Market optimists say the pandemic has changed the game for technology companies, by accelerating a shift to online commerce and cloud-computing that was already underway.
They brush aside comparisons with the bubble of 1999-2000 by pointing out, with some justification, that the current crop of tech companies are real businesses with genuine revenues and customers – unlike many of the early, far flimsier dotcom start-ups such as pets.com.
Not everyone agrees, of course.
Many believe the scramble for some tech IPOs is being fanned by novice retail investors using stock trading apps like Robinhood and by gamblers who gained a taste for the stockmarket during lockdown, when opportunities for a flutter on horseracing, football or in casinos temporarily dried up.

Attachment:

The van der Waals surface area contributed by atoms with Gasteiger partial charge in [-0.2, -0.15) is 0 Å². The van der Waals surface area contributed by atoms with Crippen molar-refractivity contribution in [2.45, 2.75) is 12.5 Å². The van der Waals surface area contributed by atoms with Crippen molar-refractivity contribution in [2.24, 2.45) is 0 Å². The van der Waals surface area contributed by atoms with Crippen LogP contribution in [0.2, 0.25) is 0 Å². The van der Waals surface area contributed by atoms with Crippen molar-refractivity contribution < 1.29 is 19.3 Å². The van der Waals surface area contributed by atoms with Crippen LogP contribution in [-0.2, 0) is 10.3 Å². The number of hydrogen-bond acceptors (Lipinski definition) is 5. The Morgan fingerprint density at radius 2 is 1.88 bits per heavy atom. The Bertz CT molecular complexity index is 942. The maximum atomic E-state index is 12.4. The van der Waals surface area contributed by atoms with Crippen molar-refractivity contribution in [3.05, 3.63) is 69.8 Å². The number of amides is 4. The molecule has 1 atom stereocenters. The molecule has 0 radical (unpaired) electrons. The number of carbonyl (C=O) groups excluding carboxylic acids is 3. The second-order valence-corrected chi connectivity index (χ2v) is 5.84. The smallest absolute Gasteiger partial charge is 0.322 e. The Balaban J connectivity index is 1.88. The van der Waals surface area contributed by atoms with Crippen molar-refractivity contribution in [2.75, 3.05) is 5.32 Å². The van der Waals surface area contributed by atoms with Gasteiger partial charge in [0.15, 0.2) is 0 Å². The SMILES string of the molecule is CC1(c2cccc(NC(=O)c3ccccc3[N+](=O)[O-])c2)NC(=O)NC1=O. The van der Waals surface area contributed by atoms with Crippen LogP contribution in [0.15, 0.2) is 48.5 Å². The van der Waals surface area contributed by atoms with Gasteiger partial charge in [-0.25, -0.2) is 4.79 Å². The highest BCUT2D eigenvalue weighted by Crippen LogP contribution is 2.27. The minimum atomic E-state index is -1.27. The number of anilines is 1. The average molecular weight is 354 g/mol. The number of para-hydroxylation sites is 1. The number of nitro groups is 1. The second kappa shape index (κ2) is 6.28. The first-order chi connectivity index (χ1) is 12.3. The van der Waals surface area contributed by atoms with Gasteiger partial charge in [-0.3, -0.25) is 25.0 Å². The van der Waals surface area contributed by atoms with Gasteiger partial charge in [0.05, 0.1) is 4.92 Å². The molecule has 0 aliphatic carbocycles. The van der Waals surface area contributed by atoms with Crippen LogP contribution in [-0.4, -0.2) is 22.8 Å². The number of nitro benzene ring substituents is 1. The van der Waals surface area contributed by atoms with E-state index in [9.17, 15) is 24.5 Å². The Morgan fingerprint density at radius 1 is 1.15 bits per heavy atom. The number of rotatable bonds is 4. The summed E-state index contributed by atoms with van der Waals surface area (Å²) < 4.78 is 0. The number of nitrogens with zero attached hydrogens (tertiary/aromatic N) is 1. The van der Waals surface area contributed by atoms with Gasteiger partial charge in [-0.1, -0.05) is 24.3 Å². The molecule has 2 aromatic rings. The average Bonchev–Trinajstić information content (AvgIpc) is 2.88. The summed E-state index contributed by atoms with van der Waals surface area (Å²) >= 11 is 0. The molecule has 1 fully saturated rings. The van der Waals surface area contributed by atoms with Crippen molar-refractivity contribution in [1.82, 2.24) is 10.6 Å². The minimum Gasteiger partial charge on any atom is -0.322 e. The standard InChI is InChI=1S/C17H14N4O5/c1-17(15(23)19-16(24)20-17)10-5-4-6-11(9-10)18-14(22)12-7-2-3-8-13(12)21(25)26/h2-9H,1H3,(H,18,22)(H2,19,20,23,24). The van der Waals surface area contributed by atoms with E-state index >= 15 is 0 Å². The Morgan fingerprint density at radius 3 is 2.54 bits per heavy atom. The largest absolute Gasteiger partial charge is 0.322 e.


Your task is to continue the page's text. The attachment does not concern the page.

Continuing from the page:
This weekend, gaming platform Roblox and fintech startup Affirm postponed their IPOs until early 2021, setting off fresh alarm bells over red hot valuations and volatile market conditions.
Either way, it’s worth remembering that it is in fact not especially hard to spot a financial bubble.
What is far harder and has baffled experienced investors for centuries, is to correctly determine when it will burst.
After all, financial bubbles can often continue inflating for years after they have been identified before finally popping.
It is precisely that ‘fear of missing out’ on easy money, even when all rational evidence suggests valuations are overblown, that makes them so alluring to even the most hard-nosed investor and at a late stage in the cycle.
If and when this current boom does end however one thing is clear – the City of London will feel the chill winds blowing in from across the Atlantic.